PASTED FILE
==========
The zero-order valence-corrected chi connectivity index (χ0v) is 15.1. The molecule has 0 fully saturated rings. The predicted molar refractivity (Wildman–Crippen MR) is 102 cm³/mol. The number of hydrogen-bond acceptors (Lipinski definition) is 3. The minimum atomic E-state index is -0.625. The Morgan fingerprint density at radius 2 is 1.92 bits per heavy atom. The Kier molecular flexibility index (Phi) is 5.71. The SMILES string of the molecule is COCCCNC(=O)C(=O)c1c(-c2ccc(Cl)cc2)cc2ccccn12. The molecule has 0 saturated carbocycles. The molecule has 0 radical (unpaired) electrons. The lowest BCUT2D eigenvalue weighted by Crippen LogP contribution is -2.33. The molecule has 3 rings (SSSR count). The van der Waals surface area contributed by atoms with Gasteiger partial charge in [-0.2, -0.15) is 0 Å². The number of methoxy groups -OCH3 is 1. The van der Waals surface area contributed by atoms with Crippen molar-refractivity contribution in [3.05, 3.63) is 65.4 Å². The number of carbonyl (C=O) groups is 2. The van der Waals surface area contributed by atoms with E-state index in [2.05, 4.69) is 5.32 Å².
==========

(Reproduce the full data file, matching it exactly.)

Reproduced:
The zero-order valence-corrected chi connectivity index (χ0v) is 15.1. The molecule has 0 fully saturated rings. The predicted molar refractivity (Wildman–Crippen MR) is 102 cm³/mol. The number of hydrogen-bond acceptors (Lipinski definition) is 3. The minimum atomic E-state index is -0.625. The Morgan fingerprint density at radius 2 is 1.92 bits per heavy atom. The Kier molecular flexibility index (Phi) is 5.71. The SMILES string of the molecule is COCCCNC(=O)C(=O)c1c(-c2ccc(Cl)cc2)cc2ccccn12. The molecule has 0 saturated carbocycles. The molecule has 0 radical (unpaired) electrons. The lowest BCUT2D eigenvalue weighted by Crippen LogP contribution is -2.33. The molecule has 3 rings (SSSR count). The van der Waals surface area contributed by atoms with Gasteiger partial charge in [-0.2, -0.15) is 0 Å². The number of methoxy groups -OCH3 is 1. The van der Waals surface area contributed by atoms with Crippen molar-refractivity contribution in [3.05, 3.63) is 65.4 Å². The number of carbonyl (C=O) groups is 2. The van der Waals surface area contributed by atoms with E-state index in [2.05, 4.69) is 5.32 Å².